I DON’T REALLY LIKE YOU
How many of us, while standing in line at the DMV or quaking with fear in front of an IRS auditor, worry about what might happen to us if we somehow offend one of these officious little paper-pushers?
Need a building permit? Kiss my ring, peasant! Don’t like your property valuation? Let’s see you do something about it! Want the city to do something about a dangerous tree overhanging the street? What’s it worth to you?
Is there anyone who hasn’t wanted to unload on some governmental employee whose only purpose in life seems to be stealing the oxygen needed by people who actually create value? We read about it all the time – IRS workers sitting on applications filed by people they don’t like. Building inspectors who demand some grease for their palms in order to get anything done. Small-town cops riding someone they don’t like. Presidents demanding vigorish for ordering the sale of a foreign-owned business to a U.S. company. But what can you do about it?
John Mangino thought he knew. He bought some rental units in Patchogue, New York, and rounded up tenants to live there. He bought his local permit to be a landlord, too. But when it was time to renew two years later, John decided he shouldn’t have to buy a piece of paper from the local government in order to manage his own property.
The City issued misdemeanor summonses to Mangino to force him to give them his money. He responded with a blunderbuss lawsuit challenging everything he could think of related to the rental permit program. The Village raised the stakes, telling him in so many words that it would make his life as a landlord a regulatory hell if he didn’t cave on the permit.
Finally, the Village made good on the threat. When one of Mangino’s tenants complained to the Village that her electrical outlets were sparking, the inspectors headed to the apartment building to inspect (which is what inspectors do). Mangino wouldn’t let them in without a warrant. The inspectors called the fire department, which stormed the place – sirens blaring – to look for the electrical short. They didn’t find any sparks, but the smoke-eaters found a passel of housing violations that – along with a cascade of criminal charges for not buying the rental permit – landed on Mangino’s head.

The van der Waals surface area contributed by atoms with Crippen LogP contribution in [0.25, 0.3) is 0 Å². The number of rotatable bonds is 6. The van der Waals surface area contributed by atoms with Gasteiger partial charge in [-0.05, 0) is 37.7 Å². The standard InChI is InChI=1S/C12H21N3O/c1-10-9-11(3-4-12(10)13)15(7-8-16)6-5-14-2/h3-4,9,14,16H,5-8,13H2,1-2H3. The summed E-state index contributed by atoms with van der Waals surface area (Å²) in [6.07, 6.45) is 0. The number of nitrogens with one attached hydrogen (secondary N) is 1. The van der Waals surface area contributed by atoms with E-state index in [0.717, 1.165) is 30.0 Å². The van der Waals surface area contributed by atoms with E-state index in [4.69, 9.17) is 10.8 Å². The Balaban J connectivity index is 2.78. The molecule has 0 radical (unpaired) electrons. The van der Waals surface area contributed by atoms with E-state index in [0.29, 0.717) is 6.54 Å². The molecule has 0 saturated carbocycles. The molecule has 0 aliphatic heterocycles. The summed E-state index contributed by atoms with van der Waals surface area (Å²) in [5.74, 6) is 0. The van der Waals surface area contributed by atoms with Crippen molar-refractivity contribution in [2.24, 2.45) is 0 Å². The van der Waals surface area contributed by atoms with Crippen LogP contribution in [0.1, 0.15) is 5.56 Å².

Mangino sued the Village under a Federal law – 42 U.S.C. § 1983 – that lets a person sue state and local officials for violating one’s constitutional rights under color of state law (that is, when a local official misuses the law to give someone the shaft). Mangino claimed that Village inspectors tried to shut him up in violation of the First Amendment, and engaged in abuse of process, by misusing the housing code to retaliate against him because they just didn’t like him.
The District Court threw out the case, holding that because the summonses for not buying a rental permit were based on probable cause – that is, the charges were righteous because he really did break the law – the fact that they may have been intended to shut him up didn’t matter.